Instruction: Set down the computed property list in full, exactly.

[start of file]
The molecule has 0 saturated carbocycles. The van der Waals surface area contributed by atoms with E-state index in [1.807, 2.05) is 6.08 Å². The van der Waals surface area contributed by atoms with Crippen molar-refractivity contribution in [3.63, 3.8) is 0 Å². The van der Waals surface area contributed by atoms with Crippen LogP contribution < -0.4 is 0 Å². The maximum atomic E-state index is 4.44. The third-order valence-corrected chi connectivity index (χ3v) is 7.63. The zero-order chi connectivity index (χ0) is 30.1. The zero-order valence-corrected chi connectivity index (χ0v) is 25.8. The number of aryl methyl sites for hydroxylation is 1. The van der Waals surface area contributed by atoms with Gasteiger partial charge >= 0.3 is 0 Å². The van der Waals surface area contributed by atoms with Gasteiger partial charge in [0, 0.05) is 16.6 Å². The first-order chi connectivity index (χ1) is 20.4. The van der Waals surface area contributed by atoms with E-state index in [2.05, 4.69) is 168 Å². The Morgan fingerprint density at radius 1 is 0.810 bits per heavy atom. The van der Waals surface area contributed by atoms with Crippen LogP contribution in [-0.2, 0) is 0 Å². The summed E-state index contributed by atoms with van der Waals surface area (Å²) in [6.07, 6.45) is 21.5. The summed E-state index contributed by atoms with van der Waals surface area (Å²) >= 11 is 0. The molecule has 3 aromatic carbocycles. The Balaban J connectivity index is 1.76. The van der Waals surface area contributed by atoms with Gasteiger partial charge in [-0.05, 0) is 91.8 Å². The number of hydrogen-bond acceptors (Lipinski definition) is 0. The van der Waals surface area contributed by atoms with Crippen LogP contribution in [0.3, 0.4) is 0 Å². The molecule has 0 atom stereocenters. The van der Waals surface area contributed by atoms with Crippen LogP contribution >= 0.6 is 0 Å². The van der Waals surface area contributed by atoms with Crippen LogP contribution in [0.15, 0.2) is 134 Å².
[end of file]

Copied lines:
The molecule has 0 saturated carbocycles. The van der Waals surface area contributed by atoms with E-state index in [1.807, 2.05) is 6.08 Å². The van der Waals surface area contributed by atoms with Crippen molar-refractivity contribution in [3.63, 3.8) is 0 Å². The van der Waals surface area contributed by atoms with Crippen LogP contribution < -0.4 is 0 Å². The maximum atomic E-state index is 4.44. The third-order valence-corrected chi connectivity index (χ3v) is 7.63. The zero-order chi connectivity index (χ0) is 30.1. The zero-order valence-corrected chi connectivity index (χ0v) is 25.8. The number of aryl methyl sites for hydroxylation is 1. The van der Waals surface area contributed by atoms with Gasteiger partial charge >= 0.3 is 0 Å². The van der Waals surface area contributed by atoms with Gasteiger partial charge in [0, 0.05) is 16.6 Å². The first-order chi connectivity index (χ1) is 20.4. The van der Waals surface area contributed by atoms with E-state index in [2.05, 4.69) is 168 Å². The Morgan fingerprint density at radius 1 is 0.810 bits per heavy atom. The van der Waals surface area contributed by atoms with Crippen LogP contribution in [-0.2, 0) is 0 Å². The summed E-state index contributed by atoms with van der Waals surface area (Å²) in [6.07, 6.45) is 21.5. The summed E-state index contributed by atoms with van der Waals surface area (Å²) >= 11 is 0. The molecule has 3 aromatic carbocycles. The Balaban J connectivity index is 1.76. The van der Waals surface area contributed by atoms with Gasteiger partial charge in [-0.05, 0) is 91.8 Å². The number of hydrogen-bond acceptors (Lipinski definition) is 0. The van der Waals surface area contributed by atoms with Crippen LogP contribution in [0.3, 0.4) is 0 Å². The molecule has 0 atom stereocenters. The van der Waals surface area contributed by atoms with Crippen LogP contribution >= 0.6 is 0 Å². The van der Waals surface area contributed by atoms with Crippen LogP contribution in [0.15, 0.2) is 134 Å².